The vineyards of the Rhône Valley represent the second-largest wine appellation in France, according to Inter Rhône, a professional organization representing the region’s wine growers and wine merchants. This includes Côtes du Rhône, 15 crus, village level wines, and several other appellations within the larger context of the Rhône Valley, spanning an area as far north to nearly Vienne and south to nearly Arles. It’s estimated that around 13% of these vineyards are certified organic as of the 2021 harvest. The large majority of wine coming from this area is red — in 2021 76% of grapes harvested from Rhone Valley vineyards were rouge, led by the varieties Grenache and Syrah.
However, with the rising global interest in white and rosé wines the growers and producers of the Rhône Valley have a stated priority to increase white wine production. “For its part, the Rhône Valley has a modest proportion of white wines, with 7% of total still wine sales,” according to a December 2022 statement from Inter Rhône. “Growth has been positive with +1.1% per year over the past ten years, but the gain in volume remains low compared to the global market.” The report indicates that global production for white wine is around 36%, based on data from IWSR drinks market analysis.
“The objective for this color is to double the current volumes,” indicates Inter Rhône. “This ambition on white wines concerns primarily still wines, but also sparkling wines.” It’s an adjustment amounts to an annual growth of 5.6%, up from 74,000 hectoliters marketed in 2020/2021 to 300,000 hectoliters by 2031.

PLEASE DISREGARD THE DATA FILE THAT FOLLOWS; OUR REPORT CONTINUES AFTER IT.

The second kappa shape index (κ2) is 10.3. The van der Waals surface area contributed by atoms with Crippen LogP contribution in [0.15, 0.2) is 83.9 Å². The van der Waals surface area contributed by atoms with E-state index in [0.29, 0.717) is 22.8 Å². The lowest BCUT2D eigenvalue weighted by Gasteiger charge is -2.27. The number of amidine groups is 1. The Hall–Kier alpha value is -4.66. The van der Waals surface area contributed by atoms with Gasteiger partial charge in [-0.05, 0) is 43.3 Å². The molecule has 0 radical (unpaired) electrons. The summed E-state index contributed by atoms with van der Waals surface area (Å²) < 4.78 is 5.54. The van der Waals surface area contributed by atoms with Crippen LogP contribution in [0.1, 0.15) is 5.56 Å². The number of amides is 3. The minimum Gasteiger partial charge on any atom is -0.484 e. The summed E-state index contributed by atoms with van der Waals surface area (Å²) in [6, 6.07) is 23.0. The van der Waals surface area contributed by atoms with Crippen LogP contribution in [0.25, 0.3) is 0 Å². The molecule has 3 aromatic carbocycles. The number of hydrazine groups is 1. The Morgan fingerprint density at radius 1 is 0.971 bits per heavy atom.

Consumers in the United States can expect this effort to materialize on shop and ecommerce shelves, as the Rhône Valley producers identify the US as a priority market, along with Canada and China. The United States is the “first market in terms of export turnover for the Rhône Valley and third in volume, with an increase of +3.5% per year since 2014,” according to Inter Rhône.
Rhône Valley vineyards are considered in two segments, North and South, and depending on where the grower is cultivating vineyards, different white grapes are the superstar and different production and planting rules exist. In many of the appellations of the region, white wines currently amount to a small fraction of vineyards and volume. Yet in these places, many growers are interested in the potential that could result from an increase in the plantation of white wine varieites.
Crozes-Hermitage, for example, is a Northern Rhône cru appellation which mainly produces Marsanne with a growing presence of Roussanne for blanc wines — these are the only two white wine grapes permitted by the appellation’s rules. Yann Chave is a second-generation vigneron and leader of the syndicate of Crozes-Hermitage. He crafts a Crozes-Hermitage blanc made with 70% Marsanne and 30% Roussanne. He says that he’s noticed more interest from consumers for white wines and that Roussanne is on the rise in his area because it maintains acidity in the face of warmer growing seasons.
Cairanne, on the other hand, is a Southern Rhône cru appellation that leads with Clairette (which must represent 30% or more of the wine), followed by Grenache Blanc and Roussanne for white wine production. Cairanne also mandates a limit on the use of sulfur and requires hand harvest; machines are forbidden. Loïc Massart, proprietor of Domaine Les Chemins de Sève says that though white wines from Cairanne are rare, they can compete with white wines of the “highest taste” from around the world.
BevAlc Insights’ 2022 White Wine Category Forecast states that “the fastest-growing white wine subcategories all represent more obscure grape varieties,” in the US market — while Marsanne, Roussanne, Clairette, and Grenache Blanc aren’t necessarily “obscure” they do have a discovery element that top sellers Sauvignon Blanc, Chardonnay, and Pinot Grigio may lack. This bodes well for Rhône Valley whites which have a range of satisfying options from fresh and young to textured and powerful. “French white wines, long the No. 4 most popular country of origin, are on the rise, gaining two percentage points in share so far this year,” according to the BevAlc Insights report — furthering the position that white wines from the Rhône Valley are on the rise to satisfy consumer demand.